“I was the most straightforward salesman there was,” Boehner says. “I wanted to get my cards on the table as quickly as I could and encourage the guy across the table to put his cards on the table.”
He took that either-it-is going-to-work-or-it-isn't-and-let's-not-waste-time philosophy with him to Congress.
Boehner was one of the members of the Republican “Gang of Seven” in 1991 who demanded the public identification of all 355 House members who had overdrafts at the House bank. He helped draft the famed 1994 Republican "Contract with America" that outlined what the GOP would do if it took control of Congress after a 40-year hiatus.
He has never sponsored an earmark for his own district, giving him a legitimate claim as a reformer.
Boehner was No. 4 in the House Republican hierarchy in 1998 when then-Speaker Newt Gingrich resigned because of low public approval ratings and a coup within his own party. The resignation pushed Boehner out of the leadership.
“Instead of sulking, he got to work and became a pretty effective legislator, showing that he could work well across the aisle,” said Robert Maranto, a University of Arkansas political scientist.
But Boehner's kind of effectiveness pulls few punches.
“When I got into this business, I thought what this business needs is somebody who ought to just say it the way it is,” Boehner says, adding that his candor sometimes makes his staff nervous.
Former aide Elmendorf recalls Gephardt’s toughest time occurred after the terrorist attacks of Sept. 11 when he was under pressure from within his party because of his cooperation with President Bush on Iraq.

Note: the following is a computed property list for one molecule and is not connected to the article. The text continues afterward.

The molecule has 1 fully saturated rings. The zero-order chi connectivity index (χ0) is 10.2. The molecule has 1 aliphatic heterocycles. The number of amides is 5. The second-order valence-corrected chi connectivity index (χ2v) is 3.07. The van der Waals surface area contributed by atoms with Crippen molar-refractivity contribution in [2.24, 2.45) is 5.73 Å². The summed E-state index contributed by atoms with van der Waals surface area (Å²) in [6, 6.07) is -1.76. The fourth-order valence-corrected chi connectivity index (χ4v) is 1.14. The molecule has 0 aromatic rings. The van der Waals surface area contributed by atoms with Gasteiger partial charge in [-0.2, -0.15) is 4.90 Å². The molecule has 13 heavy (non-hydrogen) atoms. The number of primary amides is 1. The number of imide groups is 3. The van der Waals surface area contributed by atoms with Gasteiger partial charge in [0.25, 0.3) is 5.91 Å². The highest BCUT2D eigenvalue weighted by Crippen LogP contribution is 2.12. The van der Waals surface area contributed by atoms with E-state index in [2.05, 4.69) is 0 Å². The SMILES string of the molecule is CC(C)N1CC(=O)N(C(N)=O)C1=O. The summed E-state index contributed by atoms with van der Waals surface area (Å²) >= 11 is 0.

“In a lot of ways Boehner is in the same position. The country is in serious trouble economically. The country is going to expect some cooperation from the Republican Party,” Elmendorf says.
“I don’t know what their plan is. When I see them make what I think was a political decision to close Gitmo without an overarching strategy or plan to deal with those who had been (detained) there, it scares me to death.”
Boehner is concerned by the release of the Justice Department memos prepared by the Bush administration that provided the legal justification for harsh interrogation methods used by the Central Intelligence Agency in questioning terror suspects. He said the Obama administration's decision to release the documents will have a chilling effect on agency operatives.
“That is not a good position for our country to be in, when our professionals are concerned about whether they can do their job the way it needs to be done,” he says.
He notes both Dennis Blair, Obama’s director of national intelligence, and CIA Director Leon Panetta complained that publication of the memos would be harmful to the spy agency.
Boehner sees no bipartisanship from the Obama administration or Democrats on Capitol Hill. “There is absolutely no reaching out at any level. Sure, the president asked us for our ideas. We gave them to him, and they promptly ignored them.”
“It’s been like sitting in front of a machine gun with it being pointed at you,” Boehner says.
That may be no surprise.
“The majority party runs the show, and that’s increasingly been done with little or no input from the minority,” says Texas Tech political scientist Tom Nokken.
Nokken considers the minority leader position a sort of speaker-in-waiting, “Lacking any sort of institutional heft, he is the public face trying to gain support for the minority party’s opposition to the agenda and policy positions of the majority.”
That is exactly what Boehner is trying to do: convince America that the Republican path is better than the one chosen by Democrats.
He looks around his freshly painted office, the walls gold as opposed to the dark blue favored by the previous occupant, Nancy Pelosi, the California Democrat who is majority leader.
“There is a lot of history in this room. Sam Rayburn built this wing. Tip O’Neill, Jim Wright, Tom Foley, they have all had this office,” Boehner says, listing a Who's Who of American politics.
So, what's next?
“I want Nancy Pelosi’s job -- period,” he says.